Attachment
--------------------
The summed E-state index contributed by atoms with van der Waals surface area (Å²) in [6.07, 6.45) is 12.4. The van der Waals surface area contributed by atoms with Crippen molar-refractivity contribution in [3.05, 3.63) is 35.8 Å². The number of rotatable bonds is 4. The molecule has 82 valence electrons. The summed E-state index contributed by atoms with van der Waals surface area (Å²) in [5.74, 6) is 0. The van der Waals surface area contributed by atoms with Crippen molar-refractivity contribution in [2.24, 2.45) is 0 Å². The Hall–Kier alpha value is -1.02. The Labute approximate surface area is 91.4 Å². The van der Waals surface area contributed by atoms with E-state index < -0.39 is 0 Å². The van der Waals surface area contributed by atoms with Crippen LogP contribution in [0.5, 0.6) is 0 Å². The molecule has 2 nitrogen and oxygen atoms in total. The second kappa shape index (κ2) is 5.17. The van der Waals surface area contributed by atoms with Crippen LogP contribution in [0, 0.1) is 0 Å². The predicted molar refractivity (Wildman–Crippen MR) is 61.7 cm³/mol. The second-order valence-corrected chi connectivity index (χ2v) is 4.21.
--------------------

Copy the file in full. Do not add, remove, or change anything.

The summed E-state index contributed by atoms with van der Waals surface area (Å²) in [6.07, 6.45) is 12.4. The van der Waals surface area contributed by atoms with Crippen molar-refractivity contribution in [3.05, 3.63) is 35.8 Å². The number of rotatable bonds is 4. The molecule has 82 valence electrons. The summed E-state index contributed by atoms with van der Waals surface area (Å²) in [5.74, 6) is 0. The van der Waals surface area contributed by atoms with Crippen molar-refractivity contribution in [2.24, 2.45) is 0 Å². The Hall–Kier alpha value is -1.02. The Labute approximate surface area is 91.4 Å². The van der Waals surface area contributed by atoms with E-state index < -0.39 is 0 Å². The van der Waals surface area contributed by atoms with Crippen LogP contribution in [0.5, 0.6) is 0 Å². The molecule has 2 nitrogen and oxygen atoms in total. The second kappa shape index (κ2) is 5.17. The van der Waals surface area contributed by atoms with Crippen LogP contribution in [0, 0.1) is 0 Å². The predicted molar refractivity (Wildman–Crippen MR) is 61.7 cm³/mol. The second-order valence-corrected chi connectivity index (χ2v) is 4.21.